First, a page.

Having watched both films in a two-day period, I can see that both have their pros and both have their cons. But one of these films is definitely more watchable than the other. So let's deck those balls and see which BLACK CHRISTMAS will come on top. Will it be 1974? Or will it be 2006? Looks like it's another installment of Original vs. Remake! Let the battle begin!

The films basically share the same plot: It's Christmas Eve and a group of sorority sisters prepare to head home for the holidays. Unfortunately, the girls start receiving really strange phone calls about two people named Billy and Agnes. While they're scared by this weird caller, they have no clue that someone dangerous has broken into their sorority house and has taken shelter in the attic. When the killer strikes one of the sisters, causing her disappearance, the girls try to get the police involved. When the cops are incapable of helping them due to weather or lack of urge, the girls must deal with the killer in their home on their own. As the girls get killed one-by-one, the remaining girls realize that this Christmas may be the blackest of them all.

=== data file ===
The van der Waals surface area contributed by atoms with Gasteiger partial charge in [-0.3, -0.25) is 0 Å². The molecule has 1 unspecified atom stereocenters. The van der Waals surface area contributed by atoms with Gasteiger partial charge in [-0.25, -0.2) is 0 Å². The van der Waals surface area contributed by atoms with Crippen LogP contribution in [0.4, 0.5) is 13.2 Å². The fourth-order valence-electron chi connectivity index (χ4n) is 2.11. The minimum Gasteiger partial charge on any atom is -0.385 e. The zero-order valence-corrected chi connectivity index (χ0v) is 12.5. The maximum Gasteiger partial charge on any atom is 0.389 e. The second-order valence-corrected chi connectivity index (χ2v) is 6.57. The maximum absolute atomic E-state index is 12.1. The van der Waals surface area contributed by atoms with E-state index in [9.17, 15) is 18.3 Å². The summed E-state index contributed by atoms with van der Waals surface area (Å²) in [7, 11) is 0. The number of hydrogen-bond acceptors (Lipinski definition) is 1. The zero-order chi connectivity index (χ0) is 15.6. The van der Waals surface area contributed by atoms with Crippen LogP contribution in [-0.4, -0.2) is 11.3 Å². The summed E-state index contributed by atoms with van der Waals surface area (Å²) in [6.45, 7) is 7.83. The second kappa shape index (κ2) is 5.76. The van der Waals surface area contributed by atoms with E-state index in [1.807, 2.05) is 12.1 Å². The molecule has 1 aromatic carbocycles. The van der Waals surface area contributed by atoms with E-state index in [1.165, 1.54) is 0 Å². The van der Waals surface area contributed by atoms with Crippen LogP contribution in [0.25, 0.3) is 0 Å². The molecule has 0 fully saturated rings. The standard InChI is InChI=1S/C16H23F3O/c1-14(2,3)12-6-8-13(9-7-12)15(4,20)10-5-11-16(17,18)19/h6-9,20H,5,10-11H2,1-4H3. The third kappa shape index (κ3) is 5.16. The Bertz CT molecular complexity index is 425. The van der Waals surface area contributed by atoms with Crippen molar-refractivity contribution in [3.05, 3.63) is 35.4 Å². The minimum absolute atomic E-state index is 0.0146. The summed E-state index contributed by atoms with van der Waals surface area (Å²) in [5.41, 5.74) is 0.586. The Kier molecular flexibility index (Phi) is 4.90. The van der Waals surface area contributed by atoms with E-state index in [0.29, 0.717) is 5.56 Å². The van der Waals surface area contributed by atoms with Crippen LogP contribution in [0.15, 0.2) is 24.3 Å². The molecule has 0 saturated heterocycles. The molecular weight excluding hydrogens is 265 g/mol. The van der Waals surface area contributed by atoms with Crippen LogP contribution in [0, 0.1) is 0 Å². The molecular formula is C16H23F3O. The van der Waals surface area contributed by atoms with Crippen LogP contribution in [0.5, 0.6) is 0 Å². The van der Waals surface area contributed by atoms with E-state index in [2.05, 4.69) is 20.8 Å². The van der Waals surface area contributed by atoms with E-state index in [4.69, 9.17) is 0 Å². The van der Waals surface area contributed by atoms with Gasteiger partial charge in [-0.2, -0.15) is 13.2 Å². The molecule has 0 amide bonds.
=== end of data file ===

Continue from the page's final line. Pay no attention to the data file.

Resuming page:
BLACK CHRISTMAS is considered one of the best, if not the best, Christmas horror film ever made. And it's hard to disagree with that statement. BLACK CHRISTMAS has a lot of things going for it. The narrative is well-written and well-paced. The direction is great. And the acting is very good. Plus it tends to be pretty creepy at times as well. For horror fans, BLACK CHRISTMAS should be a annual Yuletide tradition.

The strength of BLACK CHRISTMAS comes from the screenplay by Roy Moore. While the film does have slasher elements that may seem cliche for modern audiences, the movie plays out more like a mystery-thriller where you're never really sure what's true and what's not. The mystery element comes from the killer himself, who's name we don't really know [people suspect it's Billy himself, but we're never really sure], who's face we never see, but who's voice [or voices] we always hear on the phone. All we see of him is his silhouette and his eye through peep holes. And when he calls the girls on the phone, he uses multiple voices as if he's suffering from a massive case of multiple personality disorder, creating a very creepy vibe that could send chills up and down your spine. There even points in the film where we wonder if all of the murders are even being done by this shadowy person, or if another main character is involved in some of them.